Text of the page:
Well you probably need math to show that it's VERY improbable of getting them all wrong just by guessing.
Would you give somebody who got them all correct an A? Why would you do that? Because they knew the material well enough to answer all of the questions correctly. If they get them all wrong then it seems like they did in fact know the correct answer but they answered them all wrong on purpose. So they still knew the material well enough that they could have answered them all correct. Or maybe they thought they were answering them correctly but filled in the wrong circle on a scantron or something... It's silly but that does seem to be the implication.
I think you're confused on what X is? X is the observed number of successes. So inherently it must be an integer. I think what you're trying to describe is P(X = 0) which is related to but is different than X.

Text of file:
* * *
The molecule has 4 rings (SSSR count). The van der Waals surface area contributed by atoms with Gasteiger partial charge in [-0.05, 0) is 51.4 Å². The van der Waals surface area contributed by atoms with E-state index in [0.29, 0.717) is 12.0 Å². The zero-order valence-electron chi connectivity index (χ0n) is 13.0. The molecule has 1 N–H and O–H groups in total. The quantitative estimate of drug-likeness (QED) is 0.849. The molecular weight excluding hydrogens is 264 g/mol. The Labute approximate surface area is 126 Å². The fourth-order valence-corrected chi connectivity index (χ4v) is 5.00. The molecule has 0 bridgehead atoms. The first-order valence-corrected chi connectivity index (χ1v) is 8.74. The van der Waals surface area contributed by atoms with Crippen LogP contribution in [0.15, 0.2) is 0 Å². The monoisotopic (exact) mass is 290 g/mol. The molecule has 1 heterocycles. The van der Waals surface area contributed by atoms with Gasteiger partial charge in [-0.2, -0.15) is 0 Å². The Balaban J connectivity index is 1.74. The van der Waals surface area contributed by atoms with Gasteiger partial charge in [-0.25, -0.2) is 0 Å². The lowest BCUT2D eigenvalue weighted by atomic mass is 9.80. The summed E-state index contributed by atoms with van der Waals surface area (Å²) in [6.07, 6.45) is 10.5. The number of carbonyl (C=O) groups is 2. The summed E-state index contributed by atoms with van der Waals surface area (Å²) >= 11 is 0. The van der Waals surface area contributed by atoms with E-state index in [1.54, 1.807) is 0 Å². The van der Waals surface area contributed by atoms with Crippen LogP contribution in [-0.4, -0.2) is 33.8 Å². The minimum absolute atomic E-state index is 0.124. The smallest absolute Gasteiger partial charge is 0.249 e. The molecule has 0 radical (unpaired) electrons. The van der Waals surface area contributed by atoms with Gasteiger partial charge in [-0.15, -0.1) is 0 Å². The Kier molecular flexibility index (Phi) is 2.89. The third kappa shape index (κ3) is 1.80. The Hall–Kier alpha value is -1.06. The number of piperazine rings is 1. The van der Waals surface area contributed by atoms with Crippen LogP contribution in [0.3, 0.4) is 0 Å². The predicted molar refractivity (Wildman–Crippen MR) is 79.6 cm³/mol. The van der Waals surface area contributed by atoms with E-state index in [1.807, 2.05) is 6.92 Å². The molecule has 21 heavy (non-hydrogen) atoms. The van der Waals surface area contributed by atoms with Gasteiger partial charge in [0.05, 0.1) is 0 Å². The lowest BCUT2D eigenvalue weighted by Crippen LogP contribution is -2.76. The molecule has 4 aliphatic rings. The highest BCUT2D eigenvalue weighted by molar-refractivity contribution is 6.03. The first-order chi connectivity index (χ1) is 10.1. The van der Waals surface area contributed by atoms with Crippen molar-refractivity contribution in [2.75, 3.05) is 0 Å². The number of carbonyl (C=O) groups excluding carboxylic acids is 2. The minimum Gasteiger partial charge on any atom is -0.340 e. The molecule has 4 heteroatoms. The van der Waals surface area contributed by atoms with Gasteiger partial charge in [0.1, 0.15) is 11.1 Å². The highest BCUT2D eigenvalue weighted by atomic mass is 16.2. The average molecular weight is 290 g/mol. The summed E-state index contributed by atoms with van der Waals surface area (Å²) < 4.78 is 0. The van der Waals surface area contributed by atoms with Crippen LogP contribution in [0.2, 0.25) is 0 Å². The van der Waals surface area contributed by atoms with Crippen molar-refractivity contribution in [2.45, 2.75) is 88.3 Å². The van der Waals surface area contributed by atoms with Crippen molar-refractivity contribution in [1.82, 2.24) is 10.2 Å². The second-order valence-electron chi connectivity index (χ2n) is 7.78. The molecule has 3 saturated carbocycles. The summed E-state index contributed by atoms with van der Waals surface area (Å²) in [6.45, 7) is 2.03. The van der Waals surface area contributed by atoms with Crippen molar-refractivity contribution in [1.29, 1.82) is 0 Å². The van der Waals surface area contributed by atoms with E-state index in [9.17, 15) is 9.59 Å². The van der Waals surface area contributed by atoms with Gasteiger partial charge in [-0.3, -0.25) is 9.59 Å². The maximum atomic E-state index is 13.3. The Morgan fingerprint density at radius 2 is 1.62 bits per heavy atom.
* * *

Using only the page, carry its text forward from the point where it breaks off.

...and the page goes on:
So that is exactly the thing I want to talk about. To evaluate such probabilities does not require normal approximation or even knowing Binomial distribution. All you need to know is the independent properties. I suggest you first to know what is random variable, Binomial distribution first. Then try to understand why people need to make use of normal approximation, and when you need such approximation.